6 Ways to Make a Mixed-Media Portrait Unique

“I don’t like art.”

You can imagine my shock when my 11-year-old son said that recently. I somehow refrained from passing out or freaking out, and kept my cool as I tried to dig a little deeper and find out what he really meant. Surely, my son, my son, doesn’t dislike art. Right?

After we talked about it a little more, I learned that he doesn’t like the structured format of his art class at school. He has to do things just like he’s told, he explained, and if he doesn’t get it right, he has to do it over. Rather than telling him, “Welcome to the real world,” I replied with something that I’ve said many times: “You must know the rules before you can break them.” There’s a right way and a wrong way for most things, even in the creative world, but once you know the difference, you can make an educated decision to veer off the main course to put your own spin on things.

Mixed-media portrait tips | Pam Carriker, ClothPaperScissors.com
A Colorful Journey Ahead (acrylic and graphite on watercolor paper, 12×9) by Pam Carriker (PIN this!)

That’s where Pam Carriker comes in. In Pam’s book Mixed Media Portraits, she explains the technical aspects of how to draw a face–the shape of the head, facial features such as the eyes and ears, and how to push and pull the standard rules to come up with a unique piece of realistic or abstract art. Here’s a preview of Pam’s techniques (learn even more in her “Face Mask” art workshop DVD).

How to Make a Stylized Mixed-Media Portrait by Pam Carriker

You can begin to explore your own style by paying attention to a few things and by tweaking your own face maps. While there are many “rules” to drawing portraits, we are here, because, as mixed-media artists, we know there’s even more fun to be had when we play around and bend a few rules! That said, there are some things that can make a face look off kilter. This is why it’s important to start with a good foundation for facial feature placement. This will help you when you are trying to identify things that aren’t working in your drawings and paintings.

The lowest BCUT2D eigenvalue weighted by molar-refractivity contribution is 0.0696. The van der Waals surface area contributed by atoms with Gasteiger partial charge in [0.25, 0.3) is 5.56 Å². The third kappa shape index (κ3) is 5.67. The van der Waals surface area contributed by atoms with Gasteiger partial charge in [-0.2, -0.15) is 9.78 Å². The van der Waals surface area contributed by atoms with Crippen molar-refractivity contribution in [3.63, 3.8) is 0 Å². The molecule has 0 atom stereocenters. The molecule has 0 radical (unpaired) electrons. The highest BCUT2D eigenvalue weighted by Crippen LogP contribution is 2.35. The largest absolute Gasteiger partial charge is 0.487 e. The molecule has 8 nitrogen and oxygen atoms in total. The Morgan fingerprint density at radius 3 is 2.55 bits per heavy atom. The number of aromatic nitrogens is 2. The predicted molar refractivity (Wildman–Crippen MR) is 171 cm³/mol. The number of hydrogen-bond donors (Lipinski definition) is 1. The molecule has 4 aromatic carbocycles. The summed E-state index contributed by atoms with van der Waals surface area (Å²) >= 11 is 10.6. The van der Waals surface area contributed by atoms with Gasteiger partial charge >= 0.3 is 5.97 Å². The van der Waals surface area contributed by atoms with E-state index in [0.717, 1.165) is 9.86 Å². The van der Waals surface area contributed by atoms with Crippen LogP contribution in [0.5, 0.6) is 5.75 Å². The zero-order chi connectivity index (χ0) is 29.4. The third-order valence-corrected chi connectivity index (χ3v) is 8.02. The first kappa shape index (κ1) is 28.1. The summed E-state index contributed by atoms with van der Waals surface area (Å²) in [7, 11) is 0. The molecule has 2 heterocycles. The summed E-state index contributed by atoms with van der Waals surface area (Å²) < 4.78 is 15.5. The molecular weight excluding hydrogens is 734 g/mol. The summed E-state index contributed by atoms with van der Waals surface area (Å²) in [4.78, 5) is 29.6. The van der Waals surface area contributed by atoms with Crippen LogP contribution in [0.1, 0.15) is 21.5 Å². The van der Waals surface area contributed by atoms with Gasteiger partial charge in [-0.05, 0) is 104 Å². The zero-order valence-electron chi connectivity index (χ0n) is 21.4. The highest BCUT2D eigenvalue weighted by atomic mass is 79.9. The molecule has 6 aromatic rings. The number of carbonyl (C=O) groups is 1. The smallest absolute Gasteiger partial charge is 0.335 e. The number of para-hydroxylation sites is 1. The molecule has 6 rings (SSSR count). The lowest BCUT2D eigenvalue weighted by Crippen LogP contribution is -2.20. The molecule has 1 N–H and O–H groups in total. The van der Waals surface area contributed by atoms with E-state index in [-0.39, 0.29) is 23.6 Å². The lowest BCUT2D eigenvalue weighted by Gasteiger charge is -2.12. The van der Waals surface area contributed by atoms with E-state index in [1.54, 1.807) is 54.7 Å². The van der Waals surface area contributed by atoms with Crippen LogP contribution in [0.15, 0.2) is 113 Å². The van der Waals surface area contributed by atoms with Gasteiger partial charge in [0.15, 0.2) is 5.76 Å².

Mixed-media portrait by Jane Spakowsky | ClothPaperScissors.com
Talking to Myself (mixed media on 300-lb. watercolor paper, 30.5×23) by Jane Spakowsky (www.jane-spakowsky.com), featured in Mixed Media Portraits

Here are some facial features that can be easily tweaked to help create a more stylized look:
1. The shape of the head can be oval, round or square, and can be changed once the facial features have been established.
2. The eyes should remain in the middle of the head vertically, but you can play with spacing them farther apart. The face is about five eye widths wide. If you want to break this rule, you can make the eyes extra large, but keep one eye width between the eyes.
3. The nose can be longer or shorter than normal. Change the attitude by moving the nostrils up, down or centering them.
4. The mouth can vary greatly in shape and size and should fall about halfway between the bottom of the nose and the chin.
5. Exaggerate the thickness of the neck.
6. Move the hairline backward or forward to create very different looks. ~Pam

Continue learning more with Pam’s popular, five-star “Face Mask” art workshop, which walks you through an introspective art journaling exercise.

As for my son–by the end of our conversation, he was telling me how much he actually liked to draw. He’s currently working on a gaming-inspired character, and I couldn’t be happier. He likes art!

Happy trail blazing,
Cherie

P.S.
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Blog, Mixed-Media Techniques

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